- Purchase a Skype-to-Go number for your local country. We also suggest setting up your voice mail at this point and set your call ID number.
- Fund your Skype account (you will have to pay for others incoming calls). It may also make sense to purchase a subscription that will provide you with X number of discounted minutes for your destination.
- Once you make it to your destination, purchase a local SIM card.
- Route your Skype-to-Go number to your local number. You will pay Skype rates to local mobile calls for your incoming calls if you answer them on your mobile. If you answer them on your computer on Skype, you should will pay only the cost of the local rate for the number.
- For your family, you can provide them with the local number so they call call you in their own dime! Local contacts can use your local number to contact you as well.
Friday, January 14, 2011
I am the director of a significant consulting company. I work with organizations based in the Middle East, South Asia, Southeast Asia, and the United States. And I do it all from on the go, spending at least four months out of the year in places like Malaysia and Cambodia as well as traveling on-site to India, Singapore, and various places in the United States. Often times, most of our clients have no idea I am sitting in a dark hotel room in Battambang or the Starbucks I am at is in Bangalore, not the US East Coast. Here is how I manage to do.
Laptop/Netbook—I travel with both a laptop and netbook. The demands of my job require I always have a backup system, but for most folks one or the other is enough. My netbook is less than 2 pounds, making it ultramobile. While it can't handle a lot of applications running at the same time, it provides all the basic utilities I need.
Mobile Phone—I travel with at least two mobile phones. When people call my local USA number, they reach me on one of those phones. I don't pay the enormous international roaming rates, though. Instead, I use a Skype-to-Go number that then routes to my local phone number. Here is how it works.
Wireless Modem—I use a wireless modem to stay online where ever I am. This is easier in Southeast Asia, where SIM cards can be purchased easily—generally, you will just need your passport. Other places where security concerns are higher, like India, it can be more difficult to for non-residents to purchase a SIM—but you can always ask a friend to buy it for you. Note that speeds are slow—3G is only coming into most of the area, and high bandwidth demands, like Skype which recommends 64kbps, may not work for you. Plan to have basic e-mail access, and remember where you don't have a cell phone signal you don't have connectivity. Generally, there are two or three steps needed for getting connected.
Option One: Get a wireless modem bundled with a service provider. This is the easiest option—they provide you the modem, the SIM card for the modem, and you pay (generally pre-pay) for access and they provide you with account information. The prices are comparable to those in the West. Some country-specific providers are given below. One of the drawbacks is that the modem may be locked, meaning it will only work with the provider (and therefore can only be used in that country).
Option Two: Get your wireless modem that is not locked—that will work with multiple providers. Then, purchase a SIM either specifically for Internet access or with a company that provides pre-paid Internet service through their SIMs (those listed below are in this category). Often, you'll need to activate the SIM first using a mobile phone and then put it into your modem to activate your Internet access. This is my suggested solution.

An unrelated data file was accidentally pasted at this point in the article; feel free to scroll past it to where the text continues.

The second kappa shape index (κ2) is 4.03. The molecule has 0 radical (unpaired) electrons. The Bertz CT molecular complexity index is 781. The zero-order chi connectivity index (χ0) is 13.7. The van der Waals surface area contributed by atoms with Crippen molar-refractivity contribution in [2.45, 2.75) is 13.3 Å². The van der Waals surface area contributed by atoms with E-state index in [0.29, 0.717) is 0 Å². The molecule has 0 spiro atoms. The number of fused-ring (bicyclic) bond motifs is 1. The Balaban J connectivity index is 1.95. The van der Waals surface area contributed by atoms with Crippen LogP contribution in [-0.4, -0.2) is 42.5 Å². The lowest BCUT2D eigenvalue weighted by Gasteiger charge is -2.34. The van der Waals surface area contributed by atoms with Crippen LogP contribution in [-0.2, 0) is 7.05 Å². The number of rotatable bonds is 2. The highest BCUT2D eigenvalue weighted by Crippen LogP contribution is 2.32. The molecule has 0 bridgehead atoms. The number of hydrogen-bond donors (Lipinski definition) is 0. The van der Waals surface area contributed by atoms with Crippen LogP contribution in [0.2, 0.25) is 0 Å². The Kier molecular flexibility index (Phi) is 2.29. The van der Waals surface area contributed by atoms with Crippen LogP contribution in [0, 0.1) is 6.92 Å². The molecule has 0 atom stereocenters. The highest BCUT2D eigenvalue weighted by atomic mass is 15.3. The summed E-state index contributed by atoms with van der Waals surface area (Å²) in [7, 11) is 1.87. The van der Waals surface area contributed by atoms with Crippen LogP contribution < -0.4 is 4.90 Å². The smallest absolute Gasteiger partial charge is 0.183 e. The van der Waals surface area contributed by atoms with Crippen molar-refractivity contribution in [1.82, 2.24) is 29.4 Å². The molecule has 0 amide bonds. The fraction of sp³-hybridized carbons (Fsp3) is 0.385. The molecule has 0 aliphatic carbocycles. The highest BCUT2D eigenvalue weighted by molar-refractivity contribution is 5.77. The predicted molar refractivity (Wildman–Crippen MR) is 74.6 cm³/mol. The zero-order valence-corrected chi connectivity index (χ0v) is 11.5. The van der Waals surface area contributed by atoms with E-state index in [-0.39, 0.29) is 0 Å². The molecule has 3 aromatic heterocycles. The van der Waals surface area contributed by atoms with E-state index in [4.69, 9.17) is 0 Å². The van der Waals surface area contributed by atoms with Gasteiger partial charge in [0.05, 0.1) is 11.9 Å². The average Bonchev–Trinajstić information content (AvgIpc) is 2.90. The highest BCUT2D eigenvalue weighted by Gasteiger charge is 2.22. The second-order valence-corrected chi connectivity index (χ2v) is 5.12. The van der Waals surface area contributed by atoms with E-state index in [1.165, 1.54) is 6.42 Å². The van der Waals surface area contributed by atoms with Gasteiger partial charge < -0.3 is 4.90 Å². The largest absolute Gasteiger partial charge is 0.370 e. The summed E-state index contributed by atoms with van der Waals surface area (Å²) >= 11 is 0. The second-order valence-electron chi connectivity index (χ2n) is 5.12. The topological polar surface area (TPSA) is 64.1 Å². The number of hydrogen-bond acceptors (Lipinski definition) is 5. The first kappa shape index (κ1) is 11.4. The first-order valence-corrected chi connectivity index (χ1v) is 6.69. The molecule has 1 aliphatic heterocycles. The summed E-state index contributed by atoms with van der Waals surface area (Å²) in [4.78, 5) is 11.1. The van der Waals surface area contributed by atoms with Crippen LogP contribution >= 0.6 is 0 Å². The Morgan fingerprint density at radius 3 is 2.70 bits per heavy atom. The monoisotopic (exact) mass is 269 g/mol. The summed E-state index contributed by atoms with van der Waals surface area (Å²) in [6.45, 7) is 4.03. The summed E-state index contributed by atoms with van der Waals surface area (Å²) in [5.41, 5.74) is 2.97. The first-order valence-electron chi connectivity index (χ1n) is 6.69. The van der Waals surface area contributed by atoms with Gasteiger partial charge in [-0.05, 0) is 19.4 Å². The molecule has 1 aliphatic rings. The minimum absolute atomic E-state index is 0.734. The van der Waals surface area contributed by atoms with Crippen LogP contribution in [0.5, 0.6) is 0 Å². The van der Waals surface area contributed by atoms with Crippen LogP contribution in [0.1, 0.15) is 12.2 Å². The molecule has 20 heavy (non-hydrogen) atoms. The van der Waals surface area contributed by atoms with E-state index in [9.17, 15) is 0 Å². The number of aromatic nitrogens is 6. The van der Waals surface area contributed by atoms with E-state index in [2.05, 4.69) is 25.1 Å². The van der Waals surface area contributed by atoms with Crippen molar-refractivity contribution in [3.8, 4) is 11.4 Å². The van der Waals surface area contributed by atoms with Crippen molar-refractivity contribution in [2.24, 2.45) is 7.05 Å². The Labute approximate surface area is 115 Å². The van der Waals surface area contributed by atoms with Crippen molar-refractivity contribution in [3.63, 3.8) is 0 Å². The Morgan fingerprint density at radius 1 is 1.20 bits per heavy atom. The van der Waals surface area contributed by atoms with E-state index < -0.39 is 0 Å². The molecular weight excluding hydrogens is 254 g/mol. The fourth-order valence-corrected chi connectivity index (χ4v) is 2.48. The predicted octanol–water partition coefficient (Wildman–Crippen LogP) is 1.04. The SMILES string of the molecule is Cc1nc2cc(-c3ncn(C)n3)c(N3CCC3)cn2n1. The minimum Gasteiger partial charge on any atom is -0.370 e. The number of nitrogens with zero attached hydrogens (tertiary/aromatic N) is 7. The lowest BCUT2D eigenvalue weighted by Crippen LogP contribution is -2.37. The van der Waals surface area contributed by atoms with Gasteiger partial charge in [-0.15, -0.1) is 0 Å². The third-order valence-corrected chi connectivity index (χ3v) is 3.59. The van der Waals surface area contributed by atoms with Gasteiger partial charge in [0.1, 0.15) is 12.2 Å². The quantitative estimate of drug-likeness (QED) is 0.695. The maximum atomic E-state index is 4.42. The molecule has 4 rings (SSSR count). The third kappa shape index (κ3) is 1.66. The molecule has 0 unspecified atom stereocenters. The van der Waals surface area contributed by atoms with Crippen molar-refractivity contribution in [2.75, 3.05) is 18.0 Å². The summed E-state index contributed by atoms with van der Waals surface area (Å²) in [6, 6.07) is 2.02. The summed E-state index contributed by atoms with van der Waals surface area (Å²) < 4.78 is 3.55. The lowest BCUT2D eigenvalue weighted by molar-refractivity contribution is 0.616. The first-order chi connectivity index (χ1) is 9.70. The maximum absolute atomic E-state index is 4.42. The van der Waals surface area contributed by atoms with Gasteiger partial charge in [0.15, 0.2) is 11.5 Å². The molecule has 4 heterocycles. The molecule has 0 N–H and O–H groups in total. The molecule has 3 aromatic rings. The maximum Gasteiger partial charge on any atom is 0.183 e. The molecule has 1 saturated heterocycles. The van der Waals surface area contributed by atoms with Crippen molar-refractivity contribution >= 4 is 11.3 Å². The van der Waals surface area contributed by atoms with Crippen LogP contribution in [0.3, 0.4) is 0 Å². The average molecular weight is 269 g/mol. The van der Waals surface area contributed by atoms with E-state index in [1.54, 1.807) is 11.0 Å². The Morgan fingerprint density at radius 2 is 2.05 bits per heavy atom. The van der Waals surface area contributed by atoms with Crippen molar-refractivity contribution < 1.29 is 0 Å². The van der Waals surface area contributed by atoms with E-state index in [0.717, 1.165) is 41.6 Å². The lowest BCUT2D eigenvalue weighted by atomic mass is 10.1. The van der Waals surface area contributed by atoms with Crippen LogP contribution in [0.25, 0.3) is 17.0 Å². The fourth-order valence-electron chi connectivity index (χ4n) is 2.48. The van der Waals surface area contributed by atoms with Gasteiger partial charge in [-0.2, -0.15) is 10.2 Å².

Option Three: Get a wireless modem and a local SIM (one with a provider that supports 3G is best). Second, find a service you can access by dailing into. This can be tricky, and unless you know your way around the locale, we suggestion Option One or Two.
External Hard Drive—I keep my data backed up using an external hard drive just in case something goes terribly wrong. Before each trip I additionally back up my data on a second external drive that does not travel with me—if worst comes to worst, I can have it FedEx'ed to me so I only am out for a week or so without my data.
Jump Drive—I keep a 4GB Jump Drive with me so if I need access to faster Internet, such as to download or upload a large file, I can easily take this to an Internet cafe to transfer the data.
Skype—I think most travelers know the value of Skype. I use it when I can to communicate with colleagues and family for free, and the to-Go number is vital to my global mobility.
Use the Cloud—I work with people in different countries and on three continents as well as various islands. Cloud Computing and using things like Google Documents allows me to ensure my data is safe and collaboratively available where ever I or my colleagues are.
Web Data Hosting—I also using a lot of Web hosting, like MediaFire, to house larger files that are essential (those I can't risk not having for a week). They also allow my team members to pass large amounts of data that I download when I have a better fixed-line connection.
Web Conferencing—I've worked remotely for nearly six years now. Platforms like WebEx, MeetMeNow, Dim Dim and others have been invaluable for me to meet and coordinate with teams across national boundries and cut down on our travel overhead. WebEx is my staple, but other platforms offer comparable services and sometimes at a lower cost.
Finally, make use of growing Wi-Fi locations and Internet cafes to get your work done. Most hotels, hostels and many cafes and pubs now boast Wi-Fi, making it even easier to stay connected from foreign lands.
Wireless Internet Access in Southeast Asia
Usually, these SIMS/prepaid cards can be purchased directly from mobile phone kiosks, 7-11's, or others. The Web sites here give you some basic information and can be sources of where to locate vendors locally.